It’s a precarious question: “How old do you think I am?” Most of us get to a stage where it’s better to not ask any more, for fear of the answer – but we shouldn’t have to worry! There’s nothing wrong with looking your age, no matter what it might be, and there’s nothing wrong with aging, either!
The problem comes when we age before our time, and signs of aging creep in to make us appear older than we really are. Then there are those who seem to be stuck in time, blessed by the eternal fountain of youth.
But why do these differences exist? Genetics, of course, play a part – but there is something bigger at play here. Believe it or not, in the majority of cases, the sun is the culprit in making us seem older than we really are. An incredible 80% of facial aging is related to UV exposure through a process referred to as photoaging. But what exactly is photoaging, and why is it so important?
What is solar radiation?
To understand photoaging, it’s important to understand what solar radiation is, and its impact on your skin.
The sun continually emits electromagnetic rays. Not all of them have the same intensity and, fortunately, the atmosphere filters out the most harmful. However, some do reach the Earth’s surface and form what is called the ‘solar spectrum’.
The solar spectrum is made up of different kinds of radiation which are measured and classified according to their electromagnetic frequencies. Perhaps the most notorious are ultraviolet A radiation (UVA) and ultraviolet B radiation (UVB), as they can significantly affect the skin, particularly in fairer skin types.
You are exposed to ultraviolet radiation no matter the weather – on both sunny and cloudy days – so every day your skin has to work to repair the solar damage caused.
What is photoaging?
The sun is an essential part of life, contributing to our mood and well-being, while also playing a key role in the synthesis of vitamin D. However, like anything in life, moderation is key. While the sun plays an important role in life, it also produces UV radiation, which in turn provokes something called free radicals (unstable molecules). These break down proteins in the skin and cause both cell and DNA damage.
One of your body’s natural defenses against these free radicals is antioxidant production. Antioxidants help to neutralize free radicals and counter the effects of radiation. When the number of free radicals becomes too great for the antioxidant defenses to fight off, damage occurs. This process and the damage it causes is referred to as ‘oxidative stress’. Results from this process seen on the skin can come in the form of earlier development of fine lines, wrinkles, and pigmentation – in other words, the signs of aging.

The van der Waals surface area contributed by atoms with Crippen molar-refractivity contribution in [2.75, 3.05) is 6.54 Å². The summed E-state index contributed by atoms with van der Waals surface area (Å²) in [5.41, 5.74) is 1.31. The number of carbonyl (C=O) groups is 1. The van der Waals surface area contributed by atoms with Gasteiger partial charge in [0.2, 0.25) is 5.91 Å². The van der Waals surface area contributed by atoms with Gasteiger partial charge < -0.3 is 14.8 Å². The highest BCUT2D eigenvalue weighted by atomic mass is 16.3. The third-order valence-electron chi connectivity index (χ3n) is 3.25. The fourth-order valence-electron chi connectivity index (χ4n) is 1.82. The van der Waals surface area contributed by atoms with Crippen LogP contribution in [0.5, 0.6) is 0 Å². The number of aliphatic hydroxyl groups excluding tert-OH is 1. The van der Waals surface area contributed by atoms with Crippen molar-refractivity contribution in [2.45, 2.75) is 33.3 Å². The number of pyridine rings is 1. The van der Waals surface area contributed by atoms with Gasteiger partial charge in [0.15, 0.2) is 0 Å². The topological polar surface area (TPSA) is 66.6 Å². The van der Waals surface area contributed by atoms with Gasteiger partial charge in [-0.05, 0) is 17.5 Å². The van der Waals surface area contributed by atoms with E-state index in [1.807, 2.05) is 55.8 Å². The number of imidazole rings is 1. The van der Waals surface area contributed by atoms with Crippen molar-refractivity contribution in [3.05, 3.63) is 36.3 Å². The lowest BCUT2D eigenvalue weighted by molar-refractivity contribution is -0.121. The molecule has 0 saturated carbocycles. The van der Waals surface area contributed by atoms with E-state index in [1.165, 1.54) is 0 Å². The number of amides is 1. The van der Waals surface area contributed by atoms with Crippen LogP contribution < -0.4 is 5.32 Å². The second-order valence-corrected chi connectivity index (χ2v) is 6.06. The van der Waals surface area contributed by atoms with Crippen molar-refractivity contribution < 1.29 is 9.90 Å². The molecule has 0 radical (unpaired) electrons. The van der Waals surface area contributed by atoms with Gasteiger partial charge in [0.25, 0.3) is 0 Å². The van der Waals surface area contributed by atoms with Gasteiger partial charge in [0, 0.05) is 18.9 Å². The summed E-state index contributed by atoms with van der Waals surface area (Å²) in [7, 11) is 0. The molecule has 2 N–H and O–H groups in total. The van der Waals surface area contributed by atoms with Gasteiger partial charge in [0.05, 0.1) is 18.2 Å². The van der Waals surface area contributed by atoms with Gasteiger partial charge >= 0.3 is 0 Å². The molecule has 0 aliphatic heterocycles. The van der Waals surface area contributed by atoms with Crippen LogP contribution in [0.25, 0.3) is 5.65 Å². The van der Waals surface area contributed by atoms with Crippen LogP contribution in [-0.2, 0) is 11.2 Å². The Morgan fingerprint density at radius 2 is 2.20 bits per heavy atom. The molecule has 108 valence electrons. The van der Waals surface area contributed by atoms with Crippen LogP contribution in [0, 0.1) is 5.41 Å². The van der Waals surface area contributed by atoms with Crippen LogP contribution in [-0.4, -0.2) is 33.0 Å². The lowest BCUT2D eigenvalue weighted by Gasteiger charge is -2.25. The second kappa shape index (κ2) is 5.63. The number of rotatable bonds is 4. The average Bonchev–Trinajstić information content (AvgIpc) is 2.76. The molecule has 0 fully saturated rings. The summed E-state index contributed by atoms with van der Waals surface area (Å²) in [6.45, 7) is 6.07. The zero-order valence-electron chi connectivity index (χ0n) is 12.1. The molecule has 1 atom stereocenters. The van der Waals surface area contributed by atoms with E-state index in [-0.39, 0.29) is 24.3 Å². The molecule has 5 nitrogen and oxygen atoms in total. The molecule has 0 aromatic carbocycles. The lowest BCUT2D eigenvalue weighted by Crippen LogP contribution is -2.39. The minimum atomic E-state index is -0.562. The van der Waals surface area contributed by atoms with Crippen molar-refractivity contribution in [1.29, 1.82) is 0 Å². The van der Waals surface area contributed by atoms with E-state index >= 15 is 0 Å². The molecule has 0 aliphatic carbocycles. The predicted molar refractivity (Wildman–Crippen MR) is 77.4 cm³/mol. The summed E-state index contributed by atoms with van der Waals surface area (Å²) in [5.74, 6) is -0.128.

How can we combat photoaging?
Your skin has its own memory, accumulating damage year after year, both through solar radiation and other environmental factors. When you’re young, you might think that the only effect sunbathing without any sun protection has is a nasty sunburn; but future damage begs to differ. Photoaging leads to wrinkles, blemishes, or sagging of the skin. In more serious cases, sun damage can also lead to cancer developing, such as actinic keratosis or even melanoma.
To help prevent against both cancer and premature aging, it is essential to develop sun protection habits – the earlier, the better. Your skin should be protected from the sun’s radiation every day, whether it’s summer or not. UVA radiation doesn’t take time off, and when it penetrates the dermis, it destroys collagen and elastin day after day.
Because UVB and UVA solar radiation affect both our DNA and the cells within the skin, using a broad-spectrum sunscreen with a high SPF (at least SPF30) like Eryfotona Actinica SPF50+ is essential to be well-protected. With innovative products like Eryfotona now available, your sunscreen can also do more than protect you from radiation – it can also protect your skin against environmental aggressions with both anti-aging and anti-pollution ingredients.
What’s more, you can also help to repair your skin from solar damage and environmental damage by taking care of your skin through a restorative, protective routine.
Repairing photodamage in the skin
If you’re looking to repair accumulated solar damage, products containing vitamin C and other antioxidants are a great choice. Antioxidants on the skin help to slow down processes which damage collagen and its fibers. Try an antioxidant serum like Flavo-C Ultraglican for daily care or Melatonik™to repair the skin at night, and see the benefits of a restorative, protective routine.
Protect and care for your skin to help you stay looking younger, longer.
Sources and references:
Zhang, S., Duan, E. Fighting against Skin Aging: The Way from Bench to Bedside. In Cell Transplant (2018); 27(5): 729-738.
Naidoo, K., Birch-Machin, MA. Oxidative Stress and Ageing: The Influence of Environmental Pollution, Sunlight and Diet on Skin. In Cosmetics (2017): 4, 4.
Ahmad, R. Introductory Chapter: Basics of Free Radicals and Antioxidants. In Free Radicals, Antioxidants and Diseases (2018), IntechOpen
Flament et al. Effect of the sun on visible signs of aging in Caucasian skin. In Clinical, Cosmetic and Investigative Dermatology (2013); 6: 221-232.
Kiefer, J. Effects of Ultraviolet Radiation on DNA. In Obe G., Vijayalaxmi (eds) Chromosomal Alterations (2007). Springer, Berlin, Heidelberg.
Pai, VV., Shukla, P., Kikkeri, NN. Antioxidants in dermatology. In Indian Dermatology Online Journal (2014) Apr-Jun; 5(2): 210-214.